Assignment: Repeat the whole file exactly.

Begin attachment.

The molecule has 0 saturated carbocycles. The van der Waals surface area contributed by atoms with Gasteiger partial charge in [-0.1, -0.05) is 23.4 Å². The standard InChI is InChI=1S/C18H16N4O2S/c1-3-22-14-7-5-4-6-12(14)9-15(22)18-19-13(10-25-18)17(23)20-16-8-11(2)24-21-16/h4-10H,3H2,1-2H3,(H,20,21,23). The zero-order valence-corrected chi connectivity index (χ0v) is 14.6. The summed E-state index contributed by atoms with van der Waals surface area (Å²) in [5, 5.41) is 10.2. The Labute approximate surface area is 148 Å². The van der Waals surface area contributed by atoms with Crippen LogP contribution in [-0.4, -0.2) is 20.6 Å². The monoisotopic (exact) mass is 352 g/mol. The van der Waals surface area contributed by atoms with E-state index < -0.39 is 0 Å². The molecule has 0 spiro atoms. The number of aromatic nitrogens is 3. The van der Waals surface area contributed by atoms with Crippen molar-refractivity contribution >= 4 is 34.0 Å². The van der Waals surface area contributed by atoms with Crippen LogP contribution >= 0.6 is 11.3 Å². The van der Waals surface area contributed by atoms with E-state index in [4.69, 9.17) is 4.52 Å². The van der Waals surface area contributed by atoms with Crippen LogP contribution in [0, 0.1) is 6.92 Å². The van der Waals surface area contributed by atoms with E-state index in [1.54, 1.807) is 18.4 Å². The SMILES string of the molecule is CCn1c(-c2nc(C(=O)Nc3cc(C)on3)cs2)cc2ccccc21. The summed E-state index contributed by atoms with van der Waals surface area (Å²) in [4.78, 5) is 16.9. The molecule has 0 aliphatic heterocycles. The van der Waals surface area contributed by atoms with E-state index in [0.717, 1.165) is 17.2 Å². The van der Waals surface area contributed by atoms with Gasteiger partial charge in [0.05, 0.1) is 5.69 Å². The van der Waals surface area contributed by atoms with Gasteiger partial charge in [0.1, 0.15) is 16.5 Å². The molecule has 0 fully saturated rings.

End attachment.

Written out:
The molecule has 0 saturated carbocycles. The van der Waals surface area contributed by atoms with Gasteiger partial charge in [-0.1, -0.05) is 23.4 Å². The standard InChI is InChI=1S/C18H16N4O2S/c1-3-22-14-7-5-4-6-12(14)9-15(22)18-19-13(10-25-18)17(23)20-16-8-11(2)24-21-16/h4-10H,3H2,1-2H3,(H,20,21,23). The zero-order valence-corrected chi connectivity index (χ0v) is 14.6. The summed E-state index contributed by atoms with van der Waals surface area (Å²) in [5, 5.41) is 10.2. The Labute approximate surface area is 148 Å². The van der Waals surface area contributed by atoms with Crippen LogP contribution in [-0.4, -0.2) is 20.6 Å². The monoisotopic (exact) mass is 352 g/mol. The van der Waals surface area contributed by atoms with E-state index < -0.39 is 0 Å². The molecule has 0 spiro atoms. The number of aromatic nitrogens is 3. The van der Waals surface area contributed by atoms with Crippen molar-refractivity contribution >= 4 is 34.0 Å². The van der Waals surface area contributed by atoms with Crippen LogP contribution >= 0.6 is 11.3 Å². The van der Waals surface area contributed by atoms with E-state index in [4.69, 9.17) is 4.52 Å². The van der Waals surface area contributed by atoms with Crippen LogP contribution in [0, 0.1) is 6.92 Å². The van der Waals surface area contributed by atoms with E-state index in [1.54, 1.807) is 18.4 Å². The SMILES string of the molecule is CCn1c(-c2nc(C(=O)Nc3cc(C)on3)cs2)cc2ccccc21. The summed E-state index contributed by atoms with van der Waals surface area (Å²) in [4.78, 5) is 16.9. The molecule has 0 aliphatic heterocycles. The van der Waals surface area contributed by atoms with E-state index in [0.717, 1.165) is 17.2 Å². The van der Waals surface area contributed by atoms with Gasteiger partial charge in [0.05, 0.1) is 5.69 Å². The van der Waals surface area contributed by atoms with Gasteiger partial charge in [0.1, 0.15) is 16.5 Å². The molecule has 0 fully saturated rings.